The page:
The new Joint Open Records Ad Hoc Committee, formed to consider the growing number of public records exemptions, held its first meeting today.
The committee invited TCOG to make a presentation. Also presenting was Jason Mumpower, chief of staff for the Comptroller’s Office, which oversaw the compilation of a list of all statutory exemptions (which resides here.)
You can watch the entire committee meeting by clicking on the video link found here. My presentation starts around the 52 minute mark.
The committee set its next meeting for Thursday, Sept. 13, and invited members of the Advisory Committee on Open Government to speak.
Here are links to:
Summary of TCOG’s recommendations (also printed below)
1998 report on exemptions by the Committee on Open Government (This is the last time exemptions to the public records act were reviewed — there were 89 exemptions at the time. We learned today, after the 2018 session this spring when 25 more exemptions were added, that there are now 563 statutory exemptions.)
2007-2008 report by the Joint Study Committee on Open Government, which included lawmakers and people appointed by lawmakers and the governor.
Summary of TCOG recommendations
Aug. 14, 2018
- Create a systematic Sunset Review by statute for all new exemptions.
- Create criteria in the law for examining exemptions during the sunset review and a process that allows public input.
- Improve the process and rules for new exemptions that:
- Ensures that members of the public and stakeholders have a reasonable chance to know when lawmakers are considering adding an exemption, beginning at the committee or subcommittee level.
- Allows members of the public and stakeholders affected by a proposed exemption a chance to be heard. Lawmakers should hear from more than the entity requesting the exemption.
- Ensures that the specific records being made confidential is clear and the impact is reasonably understood.
- Ensures that exemptions are drawn as narrowly as possible to shield the desired protected information, and not so broadly that the exemption can be easily abused to shield what should be public information.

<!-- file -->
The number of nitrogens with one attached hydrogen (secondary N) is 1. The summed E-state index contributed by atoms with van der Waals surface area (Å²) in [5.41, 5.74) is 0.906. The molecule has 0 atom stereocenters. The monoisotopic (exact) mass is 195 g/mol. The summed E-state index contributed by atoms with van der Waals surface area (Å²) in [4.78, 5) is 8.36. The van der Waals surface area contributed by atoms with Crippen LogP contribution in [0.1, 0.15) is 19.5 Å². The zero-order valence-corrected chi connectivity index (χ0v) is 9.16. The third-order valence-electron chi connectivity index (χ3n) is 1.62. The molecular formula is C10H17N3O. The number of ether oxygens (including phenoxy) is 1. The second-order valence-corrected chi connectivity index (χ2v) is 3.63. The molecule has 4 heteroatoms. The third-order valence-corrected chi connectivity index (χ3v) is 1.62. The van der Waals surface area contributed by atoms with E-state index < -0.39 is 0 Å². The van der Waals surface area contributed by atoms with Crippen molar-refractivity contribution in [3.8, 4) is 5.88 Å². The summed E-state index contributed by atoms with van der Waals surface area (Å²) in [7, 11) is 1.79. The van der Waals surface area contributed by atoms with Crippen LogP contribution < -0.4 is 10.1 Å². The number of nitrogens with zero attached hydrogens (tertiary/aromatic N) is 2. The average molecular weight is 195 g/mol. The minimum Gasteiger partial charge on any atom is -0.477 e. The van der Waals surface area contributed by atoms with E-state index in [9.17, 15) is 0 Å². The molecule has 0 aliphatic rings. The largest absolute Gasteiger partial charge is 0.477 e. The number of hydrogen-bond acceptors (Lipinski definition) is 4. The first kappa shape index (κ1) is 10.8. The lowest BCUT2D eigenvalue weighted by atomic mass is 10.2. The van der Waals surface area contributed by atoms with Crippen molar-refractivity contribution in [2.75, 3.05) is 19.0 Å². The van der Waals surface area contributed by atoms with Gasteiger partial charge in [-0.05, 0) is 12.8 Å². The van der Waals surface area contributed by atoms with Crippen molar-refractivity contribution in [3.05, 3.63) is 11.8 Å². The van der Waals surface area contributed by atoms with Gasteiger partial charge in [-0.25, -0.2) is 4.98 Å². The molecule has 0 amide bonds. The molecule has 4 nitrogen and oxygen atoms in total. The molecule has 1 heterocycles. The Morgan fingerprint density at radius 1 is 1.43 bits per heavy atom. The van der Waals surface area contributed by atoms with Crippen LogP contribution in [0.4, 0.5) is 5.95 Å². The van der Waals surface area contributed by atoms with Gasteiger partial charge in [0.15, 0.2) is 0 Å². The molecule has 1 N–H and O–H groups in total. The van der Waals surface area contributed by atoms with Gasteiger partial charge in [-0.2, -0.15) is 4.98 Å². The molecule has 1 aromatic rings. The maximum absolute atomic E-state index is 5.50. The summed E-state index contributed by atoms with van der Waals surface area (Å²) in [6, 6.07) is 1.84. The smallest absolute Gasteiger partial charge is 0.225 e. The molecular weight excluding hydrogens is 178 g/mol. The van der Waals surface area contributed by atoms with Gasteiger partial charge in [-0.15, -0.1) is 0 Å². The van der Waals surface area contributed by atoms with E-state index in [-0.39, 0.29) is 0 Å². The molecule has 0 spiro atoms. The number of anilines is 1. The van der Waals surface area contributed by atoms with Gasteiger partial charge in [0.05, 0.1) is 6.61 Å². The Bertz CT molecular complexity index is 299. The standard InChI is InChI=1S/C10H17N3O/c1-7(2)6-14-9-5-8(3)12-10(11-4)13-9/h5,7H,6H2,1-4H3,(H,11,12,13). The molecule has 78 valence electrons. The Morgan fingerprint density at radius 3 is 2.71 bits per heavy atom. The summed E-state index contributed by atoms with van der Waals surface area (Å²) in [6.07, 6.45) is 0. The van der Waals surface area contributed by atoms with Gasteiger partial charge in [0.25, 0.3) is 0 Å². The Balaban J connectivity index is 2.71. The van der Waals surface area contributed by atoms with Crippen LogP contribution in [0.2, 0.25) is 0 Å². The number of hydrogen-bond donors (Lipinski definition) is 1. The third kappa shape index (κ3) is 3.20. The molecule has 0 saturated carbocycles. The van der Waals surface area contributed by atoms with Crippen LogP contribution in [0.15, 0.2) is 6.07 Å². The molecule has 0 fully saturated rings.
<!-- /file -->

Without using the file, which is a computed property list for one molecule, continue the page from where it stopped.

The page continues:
- Ensures that any cost of adding an exemption (such as by requiring redactions of otherwise public documents) is included in a fiscal note.
- Considers routing any new exemptions through a standing or new committee or subcommittee that could consistently apply criteria and be familiar with the breadth of exemptions already in state law to avoid redundancy, conflicts and problematic vague language.
- Either create a sunset review process (see above) for all existing statutory exemptions or review current statutory exemptions for highest priority issues with remaining issues to be dealt with through a specified sunset process. Create a process to receive information from the public and stakeholders about highest-priority issues, including written comments and public hearings.
- Create a process to review exemptions that are not part of statute, such as the “investigative exemption” that can be misused to withhold what have long been routine public domain documents such as law enforcement incident and offense reports.
- Consider how the cost of copies and unreasonable delays in fulfilling public records requests blocks access to information in the public interest and develop better enforcement mechanisms within the law.
- Consider better and more regular use of Advisory Committee on Open Government to study issues as a way to regularly convene stakeholders to develop solutions and identify problems.
We also highlighted a few exemptions in our presentation as examples of problem exemptions. (not an exhaustive list)